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Prosecutor will be hired to look into allegations against Halpin

Claims linger he was paid for meetings he was not at

Published: Thursday, March 7, 2013 8:32 a.m. CST

The Grundy County Board will be hiring an outside attorney to look into allegations county board member Frank Halpin received tens of thousands of dollars in payments for meetings he did not attend.

The Rules Committee met Monday and, after an executive session, voted to hire a special prosecutor, said Chairman Eric Rasmusson.

“We’re looking into some questions on whether a board member was paid too much or if unappropriated vouchers were turned in for reimbursement,” he said Wednesday.

When asked, Ras-musson confirmed the board member was Halpin.

The Grundy County State’s Attorney’s office represents every board member, therefore it cannot look into this, Rasmusson said. Special prosecutors will be researched and recommended through a subcommittee of board members.

In February 2011, David Welter, now vice chairman of the board, accused Halpin with having been paid by the county for meetings of which there is no record of him attending, plus that his vouchers were not countersigned.

It was said then that Halpin had allegedly received $20,800 in payments while he was chairman of the board from 2006-2010. Welter had asked then for Halpin to resign.

At that time, the Grundy County State’s Attorney’s office said the county board cannot impeach Halpin or recall him from office. An accused board member, even one under investigation or indictment, has all the rights of the other board members.

Halpin said then he was stunned by the allegations. In a call to him Wednesday, he said he had no comment and that he was out of town and unaware of the committee’s action.

“We are not trying to say anyone is guilty. We are just trying to look into if there was a misappropriation of vouchers,” said Rasmusson. “It wouldn’t matter who, we want to make sure the citizens of Grundy County are not paying money they shouldn’t be paying for.”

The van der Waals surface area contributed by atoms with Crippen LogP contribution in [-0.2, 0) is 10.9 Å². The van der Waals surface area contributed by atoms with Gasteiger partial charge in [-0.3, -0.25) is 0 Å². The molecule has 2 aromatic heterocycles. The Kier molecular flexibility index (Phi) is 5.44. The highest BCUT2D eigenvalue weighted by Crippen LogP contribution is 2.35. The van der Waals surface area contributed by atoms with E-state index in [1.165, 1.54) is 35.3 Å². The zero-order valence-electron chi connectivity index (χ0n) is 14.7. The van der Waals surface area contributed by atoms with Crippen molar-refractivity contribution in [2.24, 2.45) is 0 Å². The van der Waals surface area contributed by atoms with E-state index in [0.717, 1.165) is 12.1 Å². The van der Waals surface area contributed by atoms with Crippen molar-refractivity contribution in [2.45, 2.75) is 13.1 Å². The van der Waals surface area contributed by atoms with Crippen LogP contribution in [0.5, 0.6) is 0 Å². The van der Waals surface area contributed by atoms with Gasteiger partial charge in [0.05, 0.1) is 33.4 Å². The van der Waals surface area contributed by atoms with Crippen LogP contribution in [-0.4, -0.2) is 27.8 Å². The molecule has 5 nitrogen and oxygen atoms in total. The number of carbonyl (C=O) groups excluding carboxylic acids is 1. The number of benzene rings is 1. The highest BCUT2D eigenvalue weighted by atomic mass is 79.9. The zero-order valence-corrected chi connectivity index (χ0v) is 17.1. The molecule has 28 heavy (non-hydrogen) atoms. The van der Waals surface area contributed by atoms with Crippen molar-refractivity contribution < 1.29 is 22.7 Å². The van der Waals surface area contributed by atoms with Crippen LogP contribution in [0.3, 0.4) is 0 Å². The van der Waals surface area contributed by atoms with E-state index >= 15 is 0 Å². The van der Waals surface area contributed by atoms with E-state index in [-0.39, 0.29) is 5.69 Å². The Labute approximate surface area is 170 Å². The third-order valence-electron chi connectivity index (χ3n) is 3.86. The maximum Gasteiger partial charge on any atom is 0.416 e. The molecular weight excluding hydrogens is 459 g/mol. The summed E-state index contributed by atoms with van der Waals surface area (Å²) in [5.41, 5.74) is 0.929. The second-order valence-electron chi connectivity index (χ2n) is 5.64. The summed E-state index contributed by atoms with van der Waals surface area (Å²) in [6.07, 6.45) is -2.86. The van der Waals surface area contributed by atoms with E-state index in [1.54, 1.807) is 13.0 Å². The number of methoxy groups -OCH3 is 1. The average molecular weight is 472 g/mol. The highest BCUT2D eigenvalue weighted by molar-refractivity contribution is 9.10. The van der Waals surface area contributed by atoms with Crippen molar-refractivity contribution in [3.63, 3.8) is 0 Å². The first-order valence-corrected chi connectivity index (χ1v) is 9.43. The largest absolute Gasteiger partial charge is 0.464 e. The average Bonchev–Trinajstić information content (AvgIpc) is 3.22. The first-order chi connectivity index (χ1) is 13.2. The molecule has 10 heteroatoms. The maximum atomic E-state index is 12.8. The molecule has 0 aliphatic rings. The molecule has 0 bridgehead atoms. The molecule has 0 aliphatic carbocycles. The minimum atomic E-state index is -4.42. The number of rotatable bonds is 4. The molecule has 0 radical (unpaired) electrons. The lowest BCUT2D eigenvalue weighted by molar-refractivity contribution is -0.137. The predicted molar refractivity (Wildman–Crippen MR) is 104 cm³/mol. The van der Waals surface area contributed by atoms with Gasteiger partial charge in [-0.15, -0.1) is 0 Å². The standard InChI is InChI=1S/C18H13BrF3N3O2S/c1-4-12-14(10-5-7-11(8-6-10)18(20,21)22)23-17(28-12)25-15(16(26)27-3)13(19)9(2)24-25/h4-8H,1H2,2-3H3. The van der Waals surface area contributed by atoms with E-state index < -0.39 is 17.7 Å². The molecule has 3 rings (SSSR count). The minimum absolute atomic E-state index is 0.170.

At Monday’s committee meeting, before the special prosecutor discussion, Welter updated the committee on his work to update the voucher system.

Currently, board members turn in vouchers for meetings they attend for the county board or as representatives of the county at outside meetings or events. Some county board members wait to turn in these vouchers until right before a finance committee meeting, or sometimes all their vouchers at the end of the fiscal year, which causes problems with the budget, said Welter. In addition, it backlogs the work the county secretary has to do to check that the members were at all of the meetings they claimed they were at.

Welter is suggesting for county meetings that the board members be automatically paid based on the sign-in sheets they sign at every meeting. The secretary could then automatically submit their pay to the finance committee, which would double check it before it is sent to the treasurer’s office. If the member does not sign the sign-in sheet at a meeting, they would not be paid.

For outside meetings or events, board members would continue to have the chairman’s approval to attend as a paid meeting and once those vouchers are turned in, they would be double checked by the finance committee as well.

This system would meet the audit’s recommendations for a new system to prevent vouchers from being turned in all at one time at the end of the fiscal year, he said.

“It gives a little more checks and balances and takes away the opportunity for anyone to abuse the system,” said Welter Wednesday.

Welter will bring a formal proposal to the next Rules Committee meeting.

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